Toras Avigdor Junior
Continued from last week…
Tzadok had just removed the leashes from his frog and giant chimpanzee and before Rav Volender could stop him, the animals were running amok through the streets of the Old City.
“Quick, Tzadok!” Rav Volender cried out. “We need to catch those wild animals before they damage anything!”
Tzadok and Rav Volender ran through the streets of the Old City trying to catch the animals. Huffing and puffing, they arrived at Sha’ar Yafo just as the frog crashed through the window of a storefront in a shower of broken glass. Meanwhile, the chimpanzee jumped up on a pushcart full of bananas, tipping it over and sending fruit flying.
“Stop that crazy monkey!” yelled the Arab banana merchant. “He is ruining my precious bananas!”
The chimpanzee responded by throwing a banana at the man’s face, splattering him with mushed bananas. People everywhere started screaming and the ape began flinging bananas at everyone, creating a massive slippery mess.
Tzadok tried his best to fix the situation. “Makat Tzefardeia and Makat Arov are over!” he cried. “Stop being wild and come back home with me!”
Just then, two policemen arrived. “Are these your animals?” one of them asked Tzadok.
“Yes, and I’ve never seen them act like this before!” Tzadok said, close to tears.
“Well, you’re under arrest for endangering the public and irresponsible handling of animals,” the other policeman said, as he put Tzadok’s hands behind his back and handcuffed him.
“Oy, Tzadok,” sighed Rav Volender. “I’m so sorry but I’m late for work. I guess I will be seeing you at the jail shortly, one way or another.”
Tzadok sat in his jail cell, thinking things over. How had he managed to land himself here twice in less than a year? Just then he looked up and saw Rav Volender approaching.
“Hello, Tzadok,” Rav Volender began. “I’m afraid you missed my Mesilas Yesharim class, but after lunch I’m giving a Gemara shiur. We’re learning Mesechta Bava Kama.”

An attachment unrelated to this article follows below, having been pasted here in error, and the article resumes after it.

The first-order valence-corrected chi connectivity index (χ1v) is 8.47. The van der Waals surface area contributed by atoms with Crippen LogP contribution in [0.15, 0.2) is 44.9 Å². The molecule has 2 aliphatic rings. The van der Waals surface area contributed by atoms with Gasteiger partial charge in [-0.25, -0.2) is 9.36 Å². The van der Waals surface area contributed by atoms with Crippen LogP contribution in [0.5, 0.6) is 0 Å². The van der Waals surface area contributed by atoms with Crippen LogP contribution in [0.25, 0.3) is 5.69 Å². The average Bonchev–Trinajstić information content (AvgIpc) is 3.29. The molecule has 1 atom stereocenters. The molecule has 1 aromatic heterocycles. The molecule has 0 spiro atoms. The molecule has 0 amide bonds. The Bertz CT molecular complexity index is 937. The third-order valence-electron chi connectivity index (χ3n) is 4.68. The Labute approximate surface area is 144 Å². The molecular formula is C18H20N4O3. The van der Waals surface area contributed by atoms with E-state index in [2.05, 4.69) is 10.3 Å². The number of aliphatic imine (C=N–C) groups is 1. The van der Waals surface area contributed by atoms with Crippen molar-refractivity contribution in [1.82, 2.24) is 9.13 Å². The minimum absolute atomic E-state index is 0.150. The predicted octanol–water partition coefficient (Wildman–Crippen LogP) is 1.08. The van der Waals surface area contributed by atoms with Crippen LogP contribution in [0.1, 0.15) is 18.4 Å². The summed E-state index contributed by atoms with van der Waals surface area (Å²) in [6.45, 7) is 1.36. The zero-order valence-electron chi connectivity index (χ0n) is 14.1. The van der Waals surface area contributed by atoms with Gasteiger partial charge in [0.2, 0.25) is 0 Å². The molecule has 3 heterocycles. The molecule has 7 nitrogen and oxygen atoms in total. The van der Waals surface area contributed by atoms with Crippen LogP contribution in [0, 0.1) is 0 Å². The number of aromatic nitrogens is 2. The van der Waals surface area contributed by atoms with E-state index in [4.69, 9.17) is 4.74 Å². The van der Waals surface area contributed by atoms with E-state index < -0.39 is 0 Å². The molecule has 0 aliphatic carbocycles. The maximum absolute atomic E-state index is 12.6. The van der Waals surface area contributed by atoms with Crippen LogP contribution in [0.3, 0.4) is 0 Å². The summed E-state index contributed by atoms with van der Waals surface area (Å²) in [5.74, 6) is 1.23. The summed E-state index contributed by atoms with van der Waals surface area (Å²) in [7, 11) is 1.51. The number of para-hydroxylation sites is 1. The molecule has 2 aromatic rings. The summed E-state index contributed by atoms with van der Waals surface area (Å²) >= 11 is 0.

“Bava Kama?” Tzadok asked. “I’ve never heard of that. What’s it about?”
Rav Volender looked surprised. “You never learned Bava Kama? It’s all about the halachos of theft and damages. It’s very important for a Jew to learn these things.”
“That sounds boring,” said Tzadok. “I want to start doing teshuvah! I need to learn about Ruchniyut and how to become closer to Hashem!”
Just then a guard arrived and unlocked Tzadok’s cell.
“Tzadok,” said the guard. “The judge has instructed us to release you. You just need to sign this form that says you will pay fifteen thousand Shekels for the damages you caused to the store owner, the banana stand, and the injuries people received from slipping on the banana peels.”
“What?” cried Tzadok. “How am I going to pay that? I don’t have any money!”
“Well,” said the guard. “Why don’t you get a job to help you pay for it?”
“A job???” Tzadok exclaimed. “But I need to do teshuvah! I need to say Tehillim all day and come up with new segulot that will give me a kapparah! I don’t have time to do something silly like getting a job!”
“Tzadok, Tzadok,” said Rav Volender gently. “You can’t do teshuvah just by saying Tehillim. Do you know what the Torah talks about immediately after Matan Torah?”
“Akeidat Yitzchak?” Tzadok guessed.
“No, no,” said Rav Volender. “The Torah immediately continues with Parshas Mishpatim, which talks about all of the halachos of one who steals, injures, or causes damage to other people’s property.”
“I don’t understand,” said Tzadok. “Why doesn’t it talk about something more Kadosh right after Hashem gave us the Torah?”
“Because it is Kadosh!” Rav Volender replied. “Hashem gave us the Torah to teach us how to live in this world! Do you know that if you take or use something that is not yours without permission, you’re stealing from Hashem? Because everything in this world is His! One of the most important things we can learn are these halachos because they remind us that this is Hashem’s world and we are just passing through.
“Our entire lives need to revolve around the knowledge that we are living on this earth for Hakadosh Baruch Hu. And that means living by the rules that Hashem put in place. This includes being careful not to touch anything that is not ours and, of course, paying for any damages that we may cause.
“So Tzadok, to be a good Jew you must immediately get busy with learning how to live in Hashem’s world. And you can start your path to teshuvah by paying your fine so you can fix the damages you caused.”
Tzadok thought this over for a minute. Then he signed the form and walked out of jail, a free man once again.
Have A Wonderful Shabbos!